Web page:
But note that the reverse isn’t true. A person who is out of position (let’s call them the defender, on the assumption that they’re usually the one behind) who runs in a straight line is not always entitled to make the same argument. If the offence player is able to get in the way of your straight-line run, early enough that you could avoid her if you tried, then you are obliged to avoid her. It doesn’t matter that she veered and you ran straight – it’s your duty, as the player who will arrive at the crucial space later, to avoid crashing into her. As long as she establishes her new position early enough that you could avoid her, then she’s perfectly entitled to do so and you must avoid her.
That’ll do for now. Next time we look at boxing out, we’ll look at how to impede your defender. In case anyone wants yet more, here’s some further detailed scenarios from that Official Interpretations document:
12.5 Player positioning when the disc is in the air (12.6 – 12.9)
What Player A is chasing after the disc and slows down to ensure they can remain between Player B and the disc. Player B runs into the back of Player A and they both trip over.
Result Player B has fouled Player A.
Why Player A is allowed to slow down to make a play on the disc. Player B could have reasonably avoided Player A and is therefore initiating contact.
What Player A is chasing after the disc and stops suddenly and runs immediately backwards into their approaching defender. Player B runs into the back of Player A.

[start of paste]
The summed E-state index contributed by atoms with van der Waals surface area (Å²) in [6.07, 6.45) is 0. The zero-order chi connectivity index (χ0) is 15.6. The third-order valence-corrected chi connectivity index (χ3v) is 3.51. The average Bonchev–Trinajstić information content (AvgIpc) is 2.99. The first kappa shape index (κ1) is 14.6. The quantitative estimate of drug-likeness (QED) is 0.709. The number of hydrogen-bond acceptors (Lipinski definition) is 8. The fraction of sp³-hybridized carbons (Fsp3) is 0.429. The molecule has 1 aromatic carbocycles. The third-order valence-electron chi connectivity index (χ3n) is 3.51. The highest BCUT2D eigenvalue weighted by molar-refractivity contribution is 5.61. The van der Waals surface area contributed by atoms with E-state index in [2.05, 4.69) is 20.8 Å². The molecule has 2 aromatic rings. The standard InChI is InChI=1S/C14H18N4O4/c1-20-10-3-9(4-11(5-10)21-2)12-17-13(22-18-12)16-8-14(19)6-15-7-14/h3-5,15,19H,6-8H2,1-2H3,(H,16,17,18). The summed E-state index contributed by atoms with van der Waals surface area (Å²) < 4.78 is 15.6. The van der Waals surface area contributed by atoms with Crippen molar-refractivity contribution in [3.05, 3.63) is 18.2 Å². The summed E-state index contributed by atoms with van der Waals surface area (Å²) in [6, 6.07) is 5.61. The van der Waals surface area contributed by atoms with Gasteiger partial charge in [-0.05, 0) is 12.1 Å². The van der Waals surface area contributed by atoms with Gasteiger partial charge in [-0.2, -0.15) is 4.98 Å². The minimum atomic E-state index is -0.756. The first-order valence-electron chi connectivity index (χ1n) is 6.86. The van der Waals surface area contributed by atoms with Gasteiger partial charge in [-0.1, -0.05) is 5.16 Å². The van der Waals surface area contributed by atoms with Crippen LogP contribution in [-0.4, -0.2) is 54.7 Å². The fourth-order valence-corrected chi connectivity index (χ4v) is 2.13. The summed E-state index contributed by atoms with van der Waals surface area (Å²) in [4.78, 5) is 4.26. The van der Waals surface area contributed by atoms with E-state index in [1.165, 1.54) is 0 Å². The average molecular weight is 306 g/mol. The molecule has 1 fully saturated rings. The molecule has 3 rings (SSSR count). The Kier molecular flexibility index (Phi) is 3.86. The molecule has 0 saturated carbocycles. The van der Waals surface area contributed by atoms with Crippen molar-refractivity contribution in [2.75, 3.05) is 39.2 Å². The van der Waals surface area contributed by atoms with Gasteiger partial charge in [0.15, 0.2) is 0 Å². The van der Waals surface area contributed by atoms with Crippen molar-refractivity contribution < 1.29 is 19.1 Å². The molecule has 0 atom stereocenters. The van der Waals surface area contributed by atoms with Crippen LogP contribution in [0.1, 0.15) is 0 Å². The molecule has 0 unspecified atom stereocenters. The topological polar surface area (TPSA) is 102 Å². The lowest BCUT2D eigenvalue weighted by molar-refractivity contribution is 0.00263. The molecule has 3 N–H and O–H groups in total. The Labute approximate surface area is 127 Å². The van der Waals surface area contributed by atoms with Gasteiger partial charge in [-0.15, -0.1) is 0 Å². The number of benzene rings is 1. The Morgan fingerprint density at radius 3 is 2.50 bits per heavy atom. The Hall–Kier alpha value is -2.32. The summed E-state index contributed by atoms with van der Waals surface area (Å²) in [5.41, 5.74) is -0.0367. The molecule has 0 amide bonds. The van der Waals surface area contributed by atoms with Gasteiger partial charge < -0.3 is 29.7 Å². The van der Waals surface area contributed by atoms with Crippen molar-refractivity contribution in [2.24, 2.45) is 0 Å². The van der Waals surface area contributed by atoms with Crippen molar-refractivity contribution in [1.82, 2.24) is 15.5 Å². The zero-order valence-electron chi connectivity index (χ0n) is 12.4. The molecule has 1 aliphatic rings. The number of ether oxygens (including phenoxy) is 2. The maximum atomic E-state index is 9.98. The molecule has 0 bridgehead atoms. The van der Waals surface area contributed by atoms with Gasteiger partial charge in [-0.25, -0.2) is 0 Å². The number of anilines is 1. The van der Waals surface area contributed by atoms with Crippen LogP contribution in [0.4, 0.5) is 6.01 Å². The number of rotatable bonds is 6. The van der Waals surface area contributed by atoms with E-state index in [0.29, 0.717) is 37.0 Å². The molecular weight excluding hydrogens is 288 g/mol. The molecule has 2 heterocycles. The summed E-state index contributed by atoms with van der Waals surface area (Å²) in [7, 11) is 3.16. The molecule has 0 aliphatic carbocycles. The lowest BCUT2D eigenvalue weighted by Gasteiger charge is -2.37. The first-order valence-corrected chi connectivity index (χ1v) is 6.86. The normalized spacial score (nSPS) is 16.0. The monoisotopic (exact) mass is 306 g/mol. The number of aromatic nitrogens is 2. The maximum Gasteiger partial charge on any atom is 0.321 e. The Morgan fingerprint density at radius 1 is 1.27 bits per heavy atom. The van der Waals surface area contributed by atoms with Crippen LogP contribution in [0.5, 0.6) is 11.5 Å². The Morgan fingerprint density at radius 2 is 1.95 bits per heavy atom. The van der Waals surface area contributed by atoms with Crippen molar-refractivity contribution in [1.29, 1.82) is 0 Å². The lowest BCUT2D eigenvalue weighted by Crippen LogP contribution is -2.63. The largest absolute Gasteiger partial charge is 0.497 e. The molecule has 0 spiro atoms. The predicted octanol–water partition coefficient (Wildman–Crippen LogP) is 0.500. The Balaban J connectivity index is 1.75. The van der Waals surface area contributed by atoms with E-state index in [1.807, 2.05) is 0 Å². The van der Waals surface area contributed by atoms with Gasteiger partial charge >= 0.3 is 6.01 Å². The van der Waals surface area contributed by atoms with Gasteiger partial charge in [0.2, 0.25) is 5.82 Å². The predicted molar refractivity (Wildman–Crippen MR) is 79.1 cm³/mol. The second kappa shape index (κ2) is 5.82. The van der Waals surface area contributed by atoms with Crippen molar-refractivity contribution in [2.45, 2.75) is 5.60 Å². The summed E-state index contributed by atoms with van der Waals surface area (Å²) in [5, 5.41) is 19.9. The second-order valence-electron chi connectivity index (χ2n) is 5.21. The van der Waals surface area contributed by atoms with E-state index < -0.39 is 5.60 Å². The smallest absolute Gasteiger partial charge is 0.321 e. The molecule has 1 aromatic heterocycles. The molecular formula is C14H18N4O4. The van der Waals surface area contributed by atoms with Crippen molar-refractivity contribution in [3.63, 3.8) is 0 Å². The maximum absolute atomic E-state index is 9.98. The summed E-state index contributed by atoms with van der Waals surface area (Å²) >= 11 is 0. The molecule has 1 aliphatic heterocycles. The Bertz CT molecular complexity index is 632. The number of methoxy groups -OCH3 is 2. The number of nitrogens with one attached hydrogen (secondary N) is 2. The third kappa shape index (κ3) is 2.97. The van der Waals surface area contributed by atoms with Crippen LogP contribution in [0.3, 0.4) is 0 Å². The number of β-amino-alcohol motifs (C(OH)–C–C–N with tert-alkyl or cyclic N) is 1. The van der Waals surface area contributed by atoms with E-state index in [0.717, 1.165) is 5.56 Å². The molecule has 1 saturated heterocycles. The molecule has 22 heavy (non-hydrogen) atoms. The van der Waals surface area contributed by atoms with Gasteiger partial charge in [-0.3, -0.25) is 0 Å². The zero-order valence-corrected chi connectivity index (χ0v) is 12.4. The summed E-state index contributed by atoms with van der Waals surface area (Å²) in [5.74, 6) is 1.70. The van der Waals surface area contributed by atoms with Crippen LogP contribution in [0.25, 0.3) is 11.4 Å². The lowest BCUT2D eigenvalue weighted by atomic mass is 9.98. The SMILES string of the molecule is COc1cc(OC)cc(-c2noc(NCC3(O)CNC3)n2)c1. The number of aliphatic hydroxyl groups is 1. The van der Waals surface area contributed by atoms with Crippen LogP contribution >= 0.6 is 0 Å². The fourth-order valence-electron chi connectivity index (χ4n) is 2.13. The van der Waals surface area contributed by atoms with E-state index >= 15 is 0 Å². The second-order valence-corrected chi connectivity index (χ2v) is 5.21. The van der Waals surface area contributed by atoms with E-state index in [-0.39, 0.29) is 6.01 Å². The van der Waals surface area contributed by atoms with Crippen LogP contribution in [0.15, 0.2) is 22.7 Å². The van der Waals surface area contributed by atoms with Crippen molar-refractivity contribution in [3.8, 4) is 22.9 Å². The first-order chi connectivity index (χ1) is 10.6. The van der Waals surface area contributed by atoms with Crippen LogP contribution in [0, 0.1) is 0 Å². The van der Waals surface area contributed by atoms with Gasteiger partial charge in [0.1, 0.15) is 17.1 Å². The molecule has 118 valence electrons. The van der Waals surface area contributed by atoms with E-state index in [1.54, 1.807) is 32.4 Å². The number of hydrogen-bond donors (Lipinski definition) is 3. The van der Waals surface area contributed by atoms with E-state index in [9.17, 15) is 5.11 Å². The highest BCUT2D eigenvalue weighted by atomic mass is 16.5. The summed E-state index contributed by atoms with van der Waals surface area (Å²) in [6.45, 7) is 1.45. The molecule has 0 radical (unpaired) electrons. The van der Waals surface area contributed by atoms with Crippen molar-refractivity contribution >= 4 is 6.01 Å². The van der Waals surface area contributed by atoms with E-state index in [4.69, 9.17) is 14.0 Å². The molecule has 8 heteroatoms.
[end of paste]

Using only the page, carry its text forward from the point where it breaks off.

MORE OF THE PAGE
Result Player A has fouled Player B.
Why Player B could not avoid reasonably have avoided Player A, therefore Player A has initiated contact.
What Player A is chasing after the disc and slows down and moves from side to side to prevent Player B from getting around them and making a play at the disc. Player B runs into the back of Player A. Player A catches the disc.
Result Player B has fouled Player A. Player A has possession so does not need to make a call, or should call “play on” if they had made a call.
Why Player A is allowed to slow down and to impede a player’s movement to make a play on the disc. Player B could have reasonably avoided Player A and is therefore initiating contact.
Extra Impeding a player’s movement is different from initiating contact. Some incidental contact may occur in these circumstances but incidental contact is
not a foul.